LOS ANGELES—Today, Unincorporated Tenants United—a coalition of tenants, landlords, community stakeholders and legal advocates—marched to the Kenneth Hahn Hall of Administration to rally for rent stabilization and fair housing practices. The march and rally took place just prior to the Los Angeles County Board of Supervisors hearing public testimony on a proposed rent freeze that would cap rent increases at three percent for six months in unincorporated Los Angeles County. During the rally speakers highlighted the stark differences in tenants’ rights, from extreme rent increases to unfair evictions, for those living in unincorporated communities of Los Angeles compared with rent stabilized cities. Currently, tenants in unincorporated areas can be evicted for any reason, or no reason at all, and have no protections against unreasonable rent increases.
“We are in the midst of a severe housing shortage that is creating instability for families and tearing communities apart,” said Pastor William D. Smart, spokesperson for Unincorporated Tenants United. “This is both a practical as well as a moral crisis, and today, the Board has an opportunity to create stability for communities and stem the tide of people being displaced from their homes by voting yes on a temporary rent freeze.”
In recent years, the housing crisis has intensified in Los Angeles. With population growth and more corporate landlords buying rental buildings, tenants in unincorporated Los Angeles who lack protections have been particularly vulnerable to unreasonable rent increases, severe habitability issues and unfair evictions. In fact, most of the hundreds of thousands of renters in unincorporated Los Angeles are rent burdened with 30% or more of their income going towards rent every month. These rents are often unmanageable and are leading to families either moving out of the county, or worse becoming homeless. Furthermore, housing instability caused by significant and unpredictable rent increases, along with a lack of just cause eviction protections, also causes disruptions to employers, churches, schools, healthcare systems and local economies.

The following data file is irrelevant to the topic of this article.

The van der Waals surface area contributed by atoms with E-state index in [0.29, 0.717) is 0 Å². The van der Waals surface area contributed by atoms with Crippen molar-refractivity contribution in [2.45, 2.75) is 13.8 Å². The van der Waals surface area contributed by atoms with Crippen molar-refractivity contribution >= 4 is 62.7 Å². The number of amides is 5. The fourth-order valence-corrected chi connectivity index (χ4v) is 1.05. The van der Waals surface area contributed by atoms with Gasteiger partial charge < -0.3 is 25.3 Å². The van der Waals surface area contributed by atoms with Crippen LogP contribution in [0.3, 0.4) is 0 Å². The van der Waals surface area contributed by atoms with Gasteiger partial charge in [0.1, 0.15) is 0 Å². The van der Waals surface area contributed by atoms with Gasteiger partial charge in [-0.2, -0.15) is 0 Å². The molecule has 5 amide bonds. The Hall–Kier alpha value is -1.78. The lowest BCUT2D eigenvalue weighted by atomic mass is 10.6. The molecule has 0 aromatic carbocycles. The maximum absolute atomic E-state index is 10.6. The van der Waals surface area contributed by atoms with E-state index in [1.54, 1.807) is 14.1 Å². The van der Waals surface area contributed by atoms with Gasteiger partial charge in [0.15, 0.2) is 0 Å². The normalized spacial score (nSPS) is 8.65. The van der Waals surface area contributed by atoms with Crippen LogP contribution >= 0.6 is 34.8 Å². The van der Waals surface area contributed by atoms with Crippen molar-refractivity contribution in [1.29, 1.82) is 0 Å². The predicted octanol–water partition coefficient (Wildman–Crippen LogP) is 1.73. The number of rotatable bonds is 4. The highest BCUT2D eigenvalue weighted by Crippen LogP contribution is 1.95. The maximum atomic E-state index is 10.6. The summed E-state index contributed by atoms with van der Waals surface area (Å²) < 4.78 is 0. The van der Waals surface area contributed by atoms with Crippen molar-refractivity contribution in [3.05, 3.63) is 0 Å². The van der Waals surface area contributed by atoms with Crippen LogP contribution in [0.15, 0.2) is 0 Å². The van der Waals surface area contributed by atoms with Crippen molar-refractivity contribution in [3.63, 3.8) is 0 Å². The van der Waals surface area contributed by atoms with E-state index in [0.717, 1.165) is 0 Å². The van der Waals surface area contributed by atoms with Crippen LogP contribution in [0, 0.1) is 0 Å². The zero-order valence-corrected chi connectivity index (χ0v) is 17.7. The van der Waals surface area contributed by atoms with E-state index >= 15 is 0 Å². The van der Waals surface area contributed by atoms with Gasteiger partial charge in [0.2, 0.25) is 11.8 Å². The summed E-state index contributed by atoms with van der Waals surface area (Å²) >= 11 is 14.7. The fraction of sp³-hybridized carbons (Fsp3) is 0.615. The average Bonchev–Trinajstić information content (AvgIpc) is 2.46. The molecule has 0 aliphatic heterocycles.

During the rally, tenants spoke of their personal experience and the impact that rent stabilization would have on families.
“We’ve worked hard our whole lives, and I never expected to be facing homelessness at 63,” said Jose Nunez a resident in the Florence Firestone area of Los Angeles County. “Now we’re facing an eviction just because we complained about unhealthy conditions in our building. It’s time to give tenants the protections they need to feel stable and secure in their communities.”
In addition to tenants, small landlords are also coming out in support of rent stabilization, which would help them compete with corporate landlords by promoting stable tenancy while still allowing them to receive a fair return on their investments.
“I’ve lived in my neighborhood for 30 years and am seeing my community be ripped apart by rent increases that people simply can’t afford,” said Beverly Roberts, a landlord and homeowner in the Westmont area of unincorporated Los Angeles County. “Landlords don’t need to gouge tenants to get a fair return on our investments, and without a rent freeze, I will continue to see people I know and love displaced and the community I’ve been a part of building for the past three decades destroyed.”
Today’s temporary measure, introduced by Supervisors Sheila Kuehl and Hilda Solis, would impact 50,000 rented units in multi-family buildings in unincorporated Los Angeles County.
“Renters in Los Angeles face significant pressures, with a disproportionate number being people of color who are living in communities that are generally ignored, underserved and lacking opportunities that create stability and security.” said Michael Lawson, President and CEO of Los Angeles Urban League. “It is critical we enact rent stabilization and tenant protections now while we continue to work to find ways to address the systemic and institutional barriers that prevent all of the citizens of Los Angeles from enjoying the benefits of the rich and diverse city we call home.”
For additional information about the coalition or their efforts please contact Jenny Delwood at 310-591-7353 or.